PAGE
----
Our homemade hummingbird feeders attach at approximately waist level to the two-by-four railing that runs around our second story porch. This puts the hummers down with us when they stop by for refreshers between bouts of very small game hunting. Once they arrive mid-April or so, we wind into the lives of these brilliant dynamos to the point of familiarity. That is, we share the porch space freely, with the hummers chasing past our heads or otherwise threading their paths through ours. It becomes something of a dance, we humans walking along the porch or in the garden, the hummingbirds dipping, weaving, zipping around us. Except for unusually marked birds, like one albinous male black-chinned that drops by, I can’t identify individuals. Some of them, however, have no trouble recognizing me. Continue reading “Dances with hummingbirds”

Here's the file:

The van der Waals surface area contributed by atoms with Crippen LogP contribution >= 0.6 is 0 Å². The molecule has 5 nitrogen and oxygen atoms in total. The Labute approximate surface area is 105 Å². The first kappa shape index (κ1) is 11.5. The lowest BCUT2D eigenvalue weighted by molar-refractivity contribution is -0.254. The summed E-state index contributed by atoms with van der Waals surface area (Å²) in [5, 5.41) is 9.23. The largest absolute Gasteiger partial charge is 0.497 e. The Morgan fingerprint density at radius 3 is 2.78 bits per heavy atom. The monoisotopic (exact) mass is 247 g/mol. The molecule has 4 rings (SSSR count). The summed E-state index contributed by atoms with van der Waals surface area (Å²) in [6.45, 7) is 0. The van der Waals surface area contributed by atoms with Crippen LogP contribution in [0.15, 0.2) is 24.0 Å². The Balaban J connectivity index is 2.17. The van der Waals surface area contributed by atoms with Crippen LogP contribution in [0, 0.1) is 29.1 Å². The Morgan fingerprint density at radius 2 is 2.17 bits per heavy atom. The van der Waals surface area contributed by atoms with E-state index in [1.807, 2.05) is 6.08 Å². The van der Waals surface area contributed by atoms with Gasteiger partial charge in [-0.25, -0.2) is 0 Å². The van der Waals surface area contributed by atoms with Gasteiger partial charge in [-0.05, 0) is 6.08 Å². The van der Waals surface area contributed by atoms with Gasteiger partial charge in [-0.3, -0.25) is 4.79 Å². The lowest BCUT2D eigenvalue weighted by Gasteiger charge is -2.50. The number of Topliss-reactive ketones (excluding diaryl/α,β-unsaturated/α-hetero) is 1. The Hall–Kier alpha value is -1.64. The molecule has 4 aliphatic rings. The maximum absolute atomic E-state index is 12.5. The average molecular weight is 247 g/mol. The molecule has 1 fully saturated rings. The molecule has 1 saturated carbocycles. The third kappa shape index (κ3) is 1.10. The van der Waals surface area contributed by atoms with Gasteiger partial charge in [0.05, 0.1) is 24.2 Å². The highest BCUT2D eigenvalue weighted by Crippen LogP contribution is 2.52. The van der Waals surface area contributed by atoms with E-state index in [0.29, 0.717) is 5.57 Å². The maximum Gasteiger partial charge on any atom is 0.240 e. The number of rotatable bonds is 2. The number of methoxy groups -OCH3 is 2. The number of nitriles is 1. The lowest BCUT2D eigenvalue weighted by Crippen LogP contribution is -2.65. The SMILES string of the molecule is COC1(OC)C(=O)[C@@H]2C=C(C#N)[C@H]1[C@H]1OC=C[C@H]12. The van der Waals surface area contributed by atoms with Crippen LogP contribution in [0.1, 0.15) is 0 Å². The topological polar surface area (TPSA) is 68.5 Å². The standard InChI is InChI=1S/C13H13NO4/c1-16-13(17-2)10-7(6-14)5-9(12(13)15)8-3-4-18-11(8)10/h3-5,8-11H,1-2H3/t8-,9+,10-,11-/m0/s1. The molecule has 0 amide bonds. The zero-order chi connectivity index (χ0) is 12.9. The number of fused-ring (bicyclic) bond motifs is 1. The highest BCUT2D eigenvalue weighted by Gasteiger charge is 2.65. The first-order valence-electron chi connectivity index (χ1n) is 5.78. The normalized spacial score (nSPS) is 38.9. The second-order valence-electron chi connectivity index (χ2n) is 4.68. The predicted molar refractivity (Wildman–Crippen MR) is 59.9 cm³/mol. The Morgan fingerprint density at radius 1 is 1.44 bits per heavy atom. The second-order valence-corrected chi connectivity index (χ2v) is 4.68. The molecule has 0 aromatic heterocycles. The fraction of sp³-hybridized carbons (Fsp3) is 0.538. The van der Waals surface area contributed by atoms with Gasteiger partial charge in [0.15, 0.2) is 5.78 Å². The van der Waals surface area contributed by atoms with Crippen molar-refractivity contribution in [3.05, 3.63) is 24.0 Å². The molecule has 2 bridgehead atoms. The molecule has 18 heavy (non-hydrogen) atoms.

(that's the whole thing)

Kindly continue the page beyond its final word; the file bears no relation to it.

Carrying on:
As I walked out of a nearby canyon last week using the same trail where I reported having an encounter with a curious coyote, my nose detected gases given off by putrefaction. Somewhere nearby, bacteria were at work breaking down formerly living tissue to simpler matter, dispersing an organism’s worldly goods to its biological heritors.
To this we must all come. But who has come to it now, and where?
Walking deeper into the field of decomposition gases, I looked around, guessing what I would find. I was approaching the gravel pit, a dumping ground for domestic and wild animal carcasses and the scene of occasional war crimes of the sort some people commit against animals. It’s common to find coyote remains around the pit, along with elk and deer carcasses, tree prunings, the ashes of bonfires, articles of clothing, and aerosol cans—the residue of “huffing” parties. Continue reading “Degrees of Coyoteness”